Some student drivers on campus familiar with paying vehicle violation fees may wonder what happens to the money collected.
Motorists are required to pay $55 to have a boot removed from their vehicles and an additional $80 if the car is towed.
Since the University implemented the booting system at the beginning of the school year, 30 to 40 vehicles are booted weekly, said James W. Lockley Jr., assistant chief of police for the Florida A&M University Department of Public Safety. Money collected for booting totals an estimated $1,650 to $2,200 per week – about $30,000 per semester and $60,000 for the entire academic year.
“Originally, the money that was collected from vehicle violations went to a private entity, not the University,” said Lockley. “The funds were given to the towing company who removed the car from campus.”
Now, funds collected from boots and other violations remain on campus and are used toward funding vehicle decals and lot maintenance.
“Officials saw it as an inconvenience to the students when they towed cars away because (students) were left with having to go through the process of locating the whereabouts of their vehicles,” Lockley said.
Students had to go to the police department, fill out an information release form and then find out which of the three contracted towing companies held their vehicles, Lockley said. He stressed that the new booting implementation serves as a positive aspect because vehicles are left on campus.
The majority of students whose vehicles are booted have outstanding parking violations and owe as much as $500 in tickets alone.
Once a boot has been placed on a vehicle, violators have 48 hours to pay the fees to have it removed. If fees are not paid within that time, University police contact towing companies to have the vehicle removed. The only way a car will be towed without being ticketed first, is if a vehicle is parked in a faculty parking space.
“We tow around three vehicles a week from FAMU, compared to six per week at Florida State, which is not that bad,” said John Baker, owner of American Eagle Towing Company. “Most of the violations we find are motorists parked in reserved parking spaces and fire lanes.”
Baker said his company charges up to $80 for full-service towing, or $40 if the car is released while it is still on campus. He said motorists at FAMU pay lower fees than drivers at any of the other schools holding contracts with his company, including local high schools, so they should not complain about fees.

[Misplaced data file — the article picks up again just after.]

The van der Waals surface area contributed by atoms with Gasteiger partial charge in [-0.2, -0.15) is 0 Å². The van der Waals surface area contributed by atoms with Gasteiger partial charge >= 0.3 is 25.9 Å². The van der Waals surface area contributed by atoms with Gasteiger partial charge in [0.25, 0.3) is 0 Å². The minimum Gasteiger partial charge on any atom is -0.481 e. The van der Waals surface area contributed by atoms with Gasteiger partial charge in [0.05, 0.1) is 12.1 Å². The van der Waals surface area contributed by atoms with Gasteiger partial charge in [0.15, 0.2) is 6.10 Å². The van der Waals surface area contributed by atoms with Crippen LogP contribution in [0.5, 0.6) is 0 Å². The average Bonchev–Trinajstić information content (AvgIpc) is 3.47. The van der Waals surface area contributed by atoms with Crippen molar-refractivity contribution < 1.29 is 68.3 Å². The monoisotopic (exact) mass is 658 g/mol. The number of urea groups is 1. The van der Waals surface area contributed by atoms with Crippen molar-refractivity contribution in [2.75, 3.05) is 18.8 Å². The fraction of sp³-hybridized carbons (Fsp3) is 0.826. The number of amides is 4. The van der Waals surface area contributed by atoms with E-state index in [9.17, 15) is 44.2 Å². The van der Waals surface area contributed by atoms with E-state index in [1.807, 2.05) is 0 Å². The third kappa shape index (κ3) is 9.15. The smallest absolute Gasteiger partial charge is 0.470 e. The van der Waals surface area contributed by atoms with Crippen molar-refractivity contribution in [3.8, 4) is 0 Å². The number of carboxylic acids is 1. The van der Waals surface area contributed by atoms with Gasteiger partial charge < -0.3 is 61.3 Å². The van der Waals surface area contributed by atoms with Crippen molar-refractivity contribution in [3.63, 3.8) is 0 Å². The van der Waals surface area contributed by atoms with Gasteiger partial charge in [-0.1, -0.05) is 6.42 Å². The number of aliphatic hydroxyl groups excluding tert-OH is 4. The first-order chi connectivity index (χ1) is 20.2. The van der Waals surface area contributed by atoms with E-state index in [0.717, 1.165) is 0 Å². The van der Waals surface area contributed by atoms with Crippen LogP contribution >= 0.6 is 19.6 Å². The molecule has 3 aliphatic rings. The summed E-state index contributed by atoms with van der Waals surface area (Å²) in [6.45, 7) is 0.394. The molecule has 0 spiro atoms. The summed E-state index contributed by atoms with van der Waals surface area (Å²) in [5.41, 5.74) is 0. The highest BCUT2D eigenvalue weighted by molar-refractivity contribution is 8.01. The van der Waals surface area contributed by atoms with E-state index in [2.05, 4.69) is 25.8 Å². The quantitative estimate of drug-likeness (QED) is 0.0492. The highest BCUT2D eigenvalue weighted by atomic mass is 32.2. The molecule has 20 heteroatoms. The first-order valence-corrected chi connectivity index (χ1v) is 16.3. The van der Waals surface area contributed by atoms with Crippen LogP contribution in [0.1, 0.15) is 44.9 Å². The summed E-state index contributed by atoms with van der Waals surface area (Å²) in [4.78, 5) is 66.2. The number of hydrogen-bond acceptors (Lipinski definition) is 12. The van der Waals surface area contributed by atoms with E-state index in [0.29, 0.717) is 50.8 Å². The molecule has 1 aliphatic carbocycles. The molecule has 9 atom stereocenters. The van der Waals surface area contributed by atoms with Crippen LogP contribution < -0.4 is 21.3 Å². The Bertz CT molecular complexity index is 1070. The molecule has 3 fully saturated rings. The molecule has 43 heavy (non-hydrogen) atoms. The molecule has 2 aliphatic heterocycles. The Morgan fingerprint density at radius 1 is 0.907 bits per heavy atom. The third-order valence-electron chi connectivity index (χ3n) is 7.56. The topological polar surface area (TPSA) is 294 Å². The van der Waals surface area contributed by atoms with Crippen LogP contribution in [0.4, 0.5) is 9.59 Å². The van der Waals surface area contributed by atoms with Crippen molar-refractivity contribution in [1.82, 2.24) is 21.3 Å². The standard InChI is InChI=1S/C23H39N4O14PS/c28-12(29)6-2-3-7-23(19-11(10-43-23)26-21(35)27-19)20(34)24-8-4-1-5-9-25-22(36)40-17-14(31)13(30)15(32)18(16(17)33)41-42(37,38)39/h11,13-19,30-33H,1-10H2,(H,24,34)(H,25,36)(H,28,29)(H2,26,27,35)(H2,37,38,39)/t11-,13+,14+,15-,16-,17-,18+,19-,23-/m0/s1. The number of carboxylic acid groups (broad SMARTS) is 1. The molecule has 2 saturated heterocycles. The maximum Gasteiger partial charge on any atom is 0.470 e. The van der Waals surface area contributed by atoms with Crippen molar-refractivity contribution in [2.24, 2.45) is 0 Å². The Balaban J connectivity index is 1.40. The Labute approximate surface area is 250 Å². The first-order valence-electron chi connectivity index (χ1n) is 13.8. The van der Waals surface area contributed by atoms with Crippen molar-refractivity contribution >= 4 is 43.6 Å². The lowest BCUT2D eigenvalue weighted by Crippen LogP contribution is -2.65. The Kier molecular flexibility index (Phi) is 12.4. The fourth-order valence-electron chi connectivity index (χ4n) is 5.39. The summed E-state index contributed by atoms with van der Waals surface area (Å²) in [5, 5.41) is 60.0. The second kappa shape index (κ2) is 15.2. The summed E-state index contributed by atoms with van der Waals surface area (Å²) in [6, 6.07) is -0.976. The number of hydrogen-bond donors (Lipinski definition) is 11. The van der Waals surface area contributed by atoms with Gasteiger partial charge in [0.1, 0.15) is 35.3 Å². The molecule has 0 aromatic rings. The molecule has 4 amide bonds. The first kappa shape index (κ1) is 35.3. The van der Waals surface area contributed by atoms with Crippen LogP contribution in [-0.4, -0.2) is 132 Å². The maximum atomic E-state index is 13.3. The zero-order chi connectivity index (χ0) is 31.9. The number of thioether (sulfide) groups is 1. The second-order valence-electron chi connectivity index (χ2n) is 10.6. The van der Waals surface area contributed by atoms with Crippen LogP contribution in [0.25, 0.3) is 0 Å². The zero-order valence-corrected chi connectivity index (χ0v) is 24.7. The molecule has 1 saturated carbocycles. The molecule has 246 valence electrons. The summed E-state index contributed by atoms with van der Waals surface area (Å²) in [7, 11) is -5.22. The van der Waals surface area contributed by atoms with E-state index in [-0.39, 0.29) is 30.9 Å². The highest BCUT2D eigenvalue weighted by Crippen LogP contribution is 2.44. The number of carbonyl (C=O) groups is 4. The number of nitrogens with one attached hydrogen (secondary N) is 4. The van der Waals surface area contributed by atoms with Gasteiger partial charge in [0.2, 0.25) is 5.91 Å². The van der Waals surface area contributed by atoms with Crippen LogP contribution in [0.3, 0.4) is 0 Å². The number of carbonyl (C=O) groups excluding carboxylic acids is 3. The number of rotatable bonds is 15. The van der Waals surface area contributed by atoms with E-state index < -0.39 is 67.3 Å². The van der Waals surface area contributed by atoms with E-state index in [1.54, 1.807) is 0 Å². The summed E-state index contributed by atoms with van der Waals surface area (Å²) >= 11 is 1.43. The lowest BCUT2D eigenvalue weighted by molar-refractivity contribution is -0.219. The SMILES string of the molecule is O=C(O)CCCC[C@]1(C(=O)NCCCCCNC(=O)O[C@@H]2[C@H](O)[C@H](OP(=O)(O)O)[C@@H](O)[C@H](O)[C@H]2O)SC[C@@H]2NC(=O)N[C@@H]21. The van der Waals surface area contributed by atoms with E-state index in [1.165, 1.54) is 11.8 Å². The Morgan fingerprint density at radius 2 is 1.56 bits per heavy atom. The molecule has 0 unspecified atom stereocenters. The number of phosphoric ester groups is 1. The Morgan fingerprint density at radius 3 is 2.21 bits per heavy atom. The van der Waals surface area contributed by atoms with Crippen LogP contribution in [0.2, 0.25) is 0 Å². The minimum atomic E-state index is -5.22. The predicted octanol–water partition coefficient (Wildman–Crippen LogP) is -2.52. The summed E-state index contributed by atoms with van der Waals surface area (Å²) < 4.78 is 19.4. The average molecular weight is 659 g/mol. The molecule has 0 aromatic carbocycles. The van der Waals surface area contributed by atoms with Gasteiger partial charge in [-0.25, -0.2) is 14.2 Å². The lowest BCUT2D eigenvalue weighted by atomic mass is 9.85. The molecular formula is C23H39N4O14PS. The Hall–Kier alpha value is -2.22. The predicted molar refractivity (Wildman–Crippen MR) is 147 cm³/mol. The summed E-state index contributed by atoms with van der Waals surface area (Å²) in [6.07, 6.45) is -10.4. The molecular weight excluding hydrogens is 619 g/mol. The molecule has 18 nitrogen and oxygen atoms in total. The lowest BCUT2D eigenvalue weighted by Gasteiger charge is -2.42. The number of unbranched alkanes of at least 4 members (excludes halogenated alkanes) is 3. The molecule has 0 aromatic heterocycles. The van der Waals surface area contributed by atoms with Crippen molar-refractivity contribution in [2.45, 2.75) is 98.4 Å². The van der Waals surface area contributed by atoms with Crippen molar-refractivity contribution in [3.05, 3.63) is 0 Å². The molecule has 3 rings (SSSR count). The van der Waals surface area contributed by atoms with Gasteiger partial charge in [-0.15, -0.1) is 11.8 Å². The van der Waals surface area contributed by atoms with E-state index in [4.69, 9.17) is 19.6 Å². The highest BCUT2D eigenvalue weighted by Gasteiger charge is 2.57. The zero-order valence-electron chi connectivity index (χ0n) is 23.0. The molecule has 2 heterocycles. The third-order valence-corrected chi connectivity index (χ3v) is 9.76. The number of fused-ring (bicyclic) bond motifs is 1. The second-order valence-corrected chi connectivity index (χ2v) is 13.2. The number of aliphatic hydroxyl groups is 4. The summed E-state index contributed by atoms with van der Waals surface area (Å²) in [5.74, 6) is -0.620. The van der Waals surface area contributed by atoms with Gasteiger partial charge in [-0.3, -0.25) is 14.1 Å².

Darrah Gaither, 22, a senior public relations student from Atlanta, said she doesn’t think the fees are too expensive and wants to see more violations directed at drivers who cause problems for other motorists, such as double parking.
“I’m not against booting because it’s cheaper than having your car towed across the city,” Gaither said. “What I don’t like is having to drive around in circles at the parking garage, only to find a car parked in two spaces. Those are the people who need to be towed.”
Gaither said the booting problem and towing would decrease if more parking spaces were created.
University officials said additional garages can be built, but it would be at the students’ expense.
“To build a parking garage, it would cost between $13,000 to $16,000 per parking space,” Lockley said. “Students are currently paying $49 in transportation fees on our campus, compared to FSU students who pay roughly $90 in transportation fees and an additional 3 to 6 cents per credit hour to cover the cost of newly built garages and other facilities on their campus.”
Lockley said a plan of action to build additional parking spaces on campus is underway. He said the University is working to identify locations where they can be built.
There are 4,600 parking spaces on campus. Of those spaces, 2,600 are for students with registered decals. Because freshmen are not allowed to have vehicles on campus, Lockley said every student who has a registered decal should be able to find a parking space.
“I challenge any student who says that they cannot find a parking space on this campus at any time,” Lockley said. “I can go out and within minutes, find a parking space for them. It may not be close to their class, but I guarantee that I can find a space for them.”